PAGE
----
2005-01-02

Paul Krugman Is My Hero

Social Security privatization will be the most significant domestic policy debate of the next two years. The issues aren’t that complicated if you dig just a little bit, but much of the public debate will be carried out with buzzwords and FUD.

For example, the other day I heard President Bush say that Social Security will be in the black only until 2018. What he means is that the Social Security Administration has predicted that payments to SS recipients will first exceed income from the payroll tax in that year. What Bush didn’t mention is that the SS trust fund will have a trillion dollar balance in that year and will actually be growing, despite the imbalance in payments, because of interest on the bonds held by the fund.

Paul Krugman has written the definitive article on Social Security privatization. If you read only one article on the subject in all that time, you must read this article.

Krugman promises to continue to talk about Social Security in his NY Times column. You will also find ongoing commentary on the issue at Kevin Drum's Political Animal blog. Here, for example.

Krugman's is the best summary of the topic I have seen, but there is also lots of more specific analysis of Social Security in posts by Max Sawicky at MaxSpeak.org. Here, for example.

UPDATE: Josh Marshall of Talking Points Memo has also been following the privatization debate. He is especially trying to make sure that Democrats in Congress don't give in to Bush and compromise on a partial privatization, which would amount to acquiescing to a phase-out of Social Security.

His latest post covers the problem of government debt and how it relates to Social Security. Our debt is huge, but not because of Social Security, which is actually over-funded. The debt problem is with the rest of the budget, which has been thrown out of whack by Bush's gihugic tax cuts and profligate defense spending. (And by Reagan doing the same things in the 80's.)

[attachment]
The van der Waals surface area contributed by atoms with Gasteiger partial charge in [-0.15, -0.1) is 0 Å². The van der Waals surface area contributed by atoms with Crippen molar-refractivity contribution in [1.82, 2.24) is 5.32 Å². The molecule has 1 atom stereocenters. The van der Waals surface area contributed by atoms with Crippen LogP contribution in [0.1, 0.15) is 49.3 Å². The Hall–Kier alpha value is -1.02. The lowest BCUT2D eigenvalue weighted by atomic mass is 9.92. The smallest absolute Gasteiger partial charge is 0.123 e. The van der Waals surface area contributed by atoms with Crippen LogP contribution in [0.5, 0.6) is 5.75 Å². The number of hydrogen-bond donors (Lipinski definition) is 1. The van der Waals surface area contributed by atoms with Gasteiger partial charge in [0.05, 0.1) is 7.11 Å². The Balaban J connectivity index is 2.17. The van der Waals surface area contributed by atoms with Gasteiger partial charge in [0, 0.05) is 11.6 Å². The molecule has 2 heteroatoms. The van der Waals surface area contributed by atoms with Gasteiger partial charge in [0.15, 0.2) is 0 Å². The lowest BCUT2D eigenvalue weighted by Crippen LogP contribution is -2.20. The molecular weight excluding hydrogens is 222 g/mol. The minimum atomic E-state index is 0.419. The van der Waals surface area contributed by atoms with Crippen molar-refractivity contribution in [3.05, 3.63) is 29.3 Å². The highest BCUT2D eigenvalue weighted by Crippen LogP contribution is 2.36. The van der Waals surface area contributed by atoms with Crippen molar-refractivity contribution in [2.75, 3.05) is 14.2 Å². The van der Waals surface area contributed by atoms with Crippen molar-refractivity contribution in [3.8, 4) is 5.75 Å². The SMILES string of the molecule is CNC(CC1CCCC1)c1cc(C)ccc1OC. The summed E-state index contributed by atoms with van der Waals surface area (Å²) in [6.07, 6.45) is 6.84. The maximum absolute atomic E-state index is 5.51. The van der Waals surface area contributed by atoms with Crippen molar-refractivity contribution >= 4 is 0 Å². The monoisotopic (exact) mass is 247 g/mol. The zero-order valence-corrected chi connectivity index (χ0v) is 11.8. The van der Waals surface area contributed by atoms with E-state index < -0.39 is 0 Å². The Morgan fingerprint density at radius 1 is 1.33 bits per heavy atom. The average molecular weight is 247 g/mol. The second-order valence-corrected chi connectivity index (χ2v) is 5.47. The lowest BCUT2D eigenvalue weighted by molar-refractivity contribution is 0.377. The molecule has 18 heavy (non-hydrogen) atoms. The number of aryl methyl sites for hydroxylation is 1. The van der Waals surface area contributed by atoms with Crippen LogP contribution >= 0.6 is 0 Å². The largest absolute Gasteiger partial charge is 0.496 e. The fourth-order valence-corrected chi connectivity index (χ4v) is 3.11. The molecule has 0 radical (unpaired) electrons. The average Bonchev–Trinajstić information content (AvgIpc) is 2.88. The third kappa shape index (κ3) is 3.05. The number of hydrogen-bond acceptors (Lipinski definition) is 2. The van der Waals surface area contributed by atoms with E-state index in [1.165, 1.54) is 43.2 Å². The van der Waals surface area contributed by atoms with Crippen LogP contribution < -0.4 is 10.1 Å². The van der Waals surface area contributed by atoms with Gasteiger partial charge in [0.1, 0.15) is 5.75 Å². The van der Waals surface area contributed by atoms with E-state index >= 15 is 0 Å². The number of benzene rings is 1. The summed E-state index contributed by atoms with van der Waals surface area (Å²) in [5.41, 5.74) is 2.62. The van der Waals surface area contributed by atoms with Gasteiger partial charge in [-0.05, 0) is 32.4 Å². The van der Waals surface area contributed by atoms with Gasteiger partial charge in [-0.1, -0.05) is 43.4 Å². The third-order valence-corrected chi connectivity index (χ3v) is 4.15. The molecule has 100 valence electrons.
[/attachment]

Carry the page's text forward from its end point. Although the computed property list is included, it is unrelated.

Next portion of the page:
5 Comments:

At January 3, 2005 at 6:21 PM, Anonymous Anonymous said...

I don't disagree, but what I'm annoyed about is that every day that the Iraq debacle is not the top headline is a small win for Bush&Co. The cynical bastards would prefer to talk about anything else, and get the press talking about anything else too.

Hence today's farce with the 3 presidents exhorting the public to contribute cash to the sunami relief, while Colin Powell is saying that money is not the problem and the relief effort is going surprisingly well. Pathetic note: The ploy worked. I can't even find a mention in this evening's stories of Powell's comments that I read this morning.

Larry L.

 
At January 9, 2005 at 7:20 PM, Anonymous Anonymous said...

Larry's comment echoes a thought that's popped into my head several times over the last few years, especially while hearing bits of the ongoing Social Security debates: this feels like an intentional redirection of the public attention. Lately, though, I've been broadening the scope of my suspicions.

I scorn conspiracy theory on general principle, and so had passed the lower-taxes-in-a-time-of-war maneuver off as another loveable non-sequitur. What hadn't occurred to me until recently is that I may have reversed the cause-and-effect relationship. My taxes aren't going up, my house isn't being bombed, I'm not being drafted. Ergo, I'm not really at war--not with terror, fear, anxiety, or trepidation of any kind. Sure, some of our brave lads may be off chastising some unwashed foreign bastards, but we ought to be thankful to have such a holy crusade.

I stand fast in believing that this is less the result of conspiracy and more of the current administration realizing that the best defense of policy is a good offense; nevertheless, I should probably move away from this open window . . .

-Chris

 
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